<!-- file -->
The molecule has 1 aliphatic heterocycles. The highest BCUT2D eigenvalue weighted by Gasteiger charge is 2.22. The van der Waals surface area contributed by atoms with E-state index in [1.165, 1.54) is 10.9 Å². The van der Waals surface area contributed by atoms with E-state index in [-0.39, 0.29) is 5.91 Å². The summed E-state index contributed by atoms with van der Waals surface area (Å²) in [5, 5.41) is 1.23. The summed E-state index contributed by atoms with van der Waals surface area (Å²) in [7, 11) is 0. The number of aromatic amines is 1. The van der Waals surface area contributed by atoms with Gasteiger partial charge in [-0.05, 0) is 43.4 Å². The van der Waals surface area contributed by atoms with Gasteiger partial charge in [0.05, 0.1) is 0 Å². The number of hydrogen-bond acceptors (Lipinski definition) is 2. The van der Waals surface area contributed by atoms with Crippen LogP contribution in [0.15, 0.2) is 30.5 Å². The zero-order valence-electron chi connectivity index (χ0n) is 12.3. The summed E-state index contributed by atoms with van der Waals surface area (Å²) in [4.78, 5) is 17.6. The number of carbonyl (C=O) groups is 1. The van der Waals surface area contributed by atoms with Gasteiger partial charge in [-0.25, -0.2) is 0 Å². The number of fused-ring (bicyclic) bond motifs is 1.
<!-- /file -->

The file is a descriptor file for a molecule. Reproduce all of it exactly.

The molecule has 1 aliphatic heterocycles. The highest BCUT2D eigenvalue weighted by Gasteiger charge is 2.22. The van der Waals surface area contributed by atoms with E-state index in [1.165, 1.54) is 10.9 Å². The van der Waals surface area contributed by atoms with E-state index in [-0.39, 0.29) is 5.91 Å². The summed E-state index contributed by atoms with van der Waals surface area (Å²) in [5, 5.41) is 1.23. The summed E-state index contributed by atoms with van der Waals surface area (Å²) in [7, 11) is 0. The number of aromatic amines is 1. The van der Waals surface area contributed by atoms with Gasteiger partial charge in [-0.05, 0) is 43.4 Å². The van der Waals surface area contributed by atoms with Gasteiger partial charge in [0.05, 0.1) is 0 Å². The number of hydrogen-bond acceptors (Lipinski definition) is 2. The van der Waals surface area contributed by atoms with Crippen LogP contribution in [0.15, 0.2) is 30.5 Å². The zero-order valence-electron chi connectivity index (χ0n) is 12.3. The summed E-state index contributed by atoms with van der Waals surface area (Å²) in [4.78, 5) is 17.6. The number of carbonyl (C=O) groups is 1. The van der Waals surface area contributed by atoms with Gasteiger partial charge in [-0.25, -0.2) is 0 Å². The number of fused-ring (bicyclic) bond motifs is 1.